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Tomatoes are one of the most widely grown, most versatile vegetables available. There are red ones, green ones, blue, black, and pink ones. They’re useful in everything from ketchup to salsa, spaghetti sauce, and chili. While I have met a few who don’t like them, the majority of home gardens grow them.
Like any other plant, tomatoes have preferences. The conditions they’re grown in matter, and intended use matters in selection. There are pages upon pages of varieties in the average seed catalog to choose from, and that can feel overwhelming! Ditto the gardening center: there are shelves upon shelves upon shelves of tomatoes. In this article, I’ll discuss what you need to know to be able to choose well and grow a bountiful harvest of beautiful tomato treasure.
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Here’s an update on my indoor tomato project
First, an update on my indoor grow operation. I wrote about it here. The end result wasn’t bad, but it wasn’t great either. The determinant Tiny Tim did produce a few handfuls, enough to go with salad but nowhere near enough to preserve. The indeterminant Dancing with Smurfs hasn’t even produced that much and is now waiting to go outdoors to see if that helps.
Remember: I used both heat mats and grow lights to mitigate winter conditions. I also used an electric toothbrush to pollinate the flowers, and I fertilized them since neither seed starting nor potting mix really has enough nutrients for serious fruit production. The Tiny Tim has died off at this point.
Determinant vs. indeterminant tomatoes?
So how do we pick our plants, and what’s this stuff about determinant and indeterminant? The latter question being the easiest, that’s where I’ll start. Tomatoes are classified as being either determinant, which means they produce most of their fruit at once and die, or indeterminate, meaning they keep producing fruit until a hard frost kills them. Which you choose depends upon how you plan to use them.
Some people prefer determinants for canning/freezing because the fruits are all ready at about the same time. I nearly always use indeterminant varieties and preserve them throughout the harvest season, finding that enough tomatoes are often ready at a given point to make my recipe. I tend to preserve as things are ready, whereas some gardeners prefer to do all of their tomato dishes at once.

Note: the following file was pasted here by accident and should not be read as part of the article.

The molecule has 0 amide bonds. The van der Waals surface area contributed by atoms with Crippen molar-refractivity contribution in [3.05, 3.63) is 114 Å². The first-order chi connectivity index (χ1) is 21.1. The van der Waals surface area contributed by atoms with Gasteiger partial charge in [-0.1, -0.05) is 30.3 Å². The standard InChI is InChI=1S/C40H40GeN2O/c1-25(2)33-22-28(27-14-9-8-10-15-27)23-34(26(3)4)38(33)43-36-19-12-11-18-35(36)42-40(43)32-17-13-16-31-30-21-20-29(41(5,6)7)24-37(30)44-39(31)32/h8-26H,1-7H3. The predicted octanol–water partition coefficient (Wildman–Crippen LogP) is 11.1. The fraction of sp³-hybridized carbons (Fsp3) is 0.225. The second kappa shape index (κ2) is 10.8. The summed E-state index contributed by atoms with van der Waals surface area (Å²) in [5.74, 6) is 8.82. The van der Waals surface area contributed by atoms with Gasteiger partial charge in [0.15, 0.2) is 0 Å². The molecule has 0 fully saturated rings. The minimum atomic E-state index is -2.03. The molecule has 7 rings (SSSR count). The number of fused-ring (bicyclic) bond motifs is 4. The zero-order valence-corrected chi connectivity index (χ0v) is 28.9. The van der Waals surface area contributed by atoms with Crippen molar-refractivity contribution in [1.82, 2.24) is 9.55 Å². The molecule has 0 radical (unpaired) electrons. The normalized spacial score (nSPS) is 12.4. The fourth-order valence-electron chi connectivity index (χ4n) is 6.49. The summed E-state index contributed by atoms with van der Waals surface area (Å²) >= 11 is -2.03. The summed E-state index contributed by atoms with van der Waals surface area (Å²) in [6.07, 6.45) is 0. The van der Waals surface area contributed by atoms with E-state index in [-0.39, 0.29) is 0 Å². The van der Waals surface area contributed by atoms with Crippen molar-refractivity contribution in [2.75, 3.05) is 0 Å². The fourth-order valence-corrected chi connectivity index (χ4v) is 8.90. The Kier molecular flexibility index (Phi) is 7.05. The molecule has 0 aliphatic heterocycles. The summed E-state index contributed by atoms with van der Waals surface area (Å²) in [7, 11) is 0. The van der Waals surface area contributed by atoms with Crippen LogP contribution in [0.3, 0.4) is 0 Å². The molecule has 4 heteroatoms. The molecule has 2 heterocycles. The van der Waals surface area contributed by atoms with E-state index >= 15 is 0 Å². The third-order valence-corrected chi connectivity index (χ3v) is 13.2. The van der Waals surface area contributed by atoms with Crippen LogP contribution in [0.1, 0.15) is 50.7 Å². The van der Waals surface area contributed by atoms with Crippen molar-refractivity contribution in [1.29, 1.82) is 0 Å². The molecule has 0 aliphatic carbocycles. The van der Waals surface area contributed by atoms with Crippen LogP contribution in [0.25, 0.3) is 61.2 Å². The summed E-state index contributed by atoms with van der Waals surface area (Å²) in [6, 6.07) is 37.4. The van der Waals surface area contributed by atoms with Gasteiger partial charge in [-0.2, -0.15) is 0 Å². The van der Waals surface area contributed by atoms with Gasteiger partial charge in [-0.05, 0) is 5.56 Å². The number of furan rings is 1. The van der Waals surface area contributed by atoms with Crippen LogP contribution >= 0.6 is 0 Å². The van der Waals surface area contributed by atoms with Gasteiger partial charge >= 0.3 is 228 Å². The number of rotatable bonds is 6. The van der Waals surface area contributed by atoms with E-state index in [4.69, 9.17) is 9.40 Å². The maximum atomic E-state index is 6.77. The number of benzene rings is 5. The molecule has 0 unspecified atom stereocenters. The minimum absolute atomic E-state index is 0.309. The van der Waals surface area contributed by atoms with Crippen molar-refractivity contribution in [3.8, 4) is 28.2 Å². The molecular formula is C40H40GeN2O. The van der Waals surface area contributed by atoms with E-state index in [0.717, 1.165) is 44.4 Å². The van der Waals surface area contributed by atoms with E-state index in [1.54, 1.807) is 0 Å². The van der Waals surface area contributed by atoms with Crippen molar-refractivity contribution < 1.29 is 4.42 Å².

How will you use your tomatoes?
Another issue to consider when selecting your variety again relates to how you plan to use your harvest. Do you want tomatoes for sauce, condiments, or just salads?
I tend to plant a few varieties for each purpose. For example, I like Amish paste for sauce and cherry tomatoes for salads. Slicers are good for canning as well as for sandwiches. Cherokee Purple does well in my area, but who could resist the fun of trying Brad’s Atomic Grape?
Other factors in variety selection
Also, consider the length of your growing season. In my area, it’s much better to start with transplants than from seed because I have 5, perhaps 6 months at the outside to get my plants in the ground and the fruits into my pantry. Even gardener friends in more southern grow zones like to start with transplants as it saves time and they can get several harvests before the end.
If you’re new to gardening, I’d get plants locally. Garden centers and plant sales are easy to find by using either the phone book or your favorite search engine. If money is a consideration, look for plant giveaways. My local University Extension office has one. Yours might also. Many high schools have botany clubs and sell plants to make money. I like all of the above because it keeps my supply chain local and supports my local economy. I’ve written about starting from seed here and when to plant your seedlings outdoors or not here.
What are the right conditions to grow tomatoes?
So what conditions do tomatoes prefer?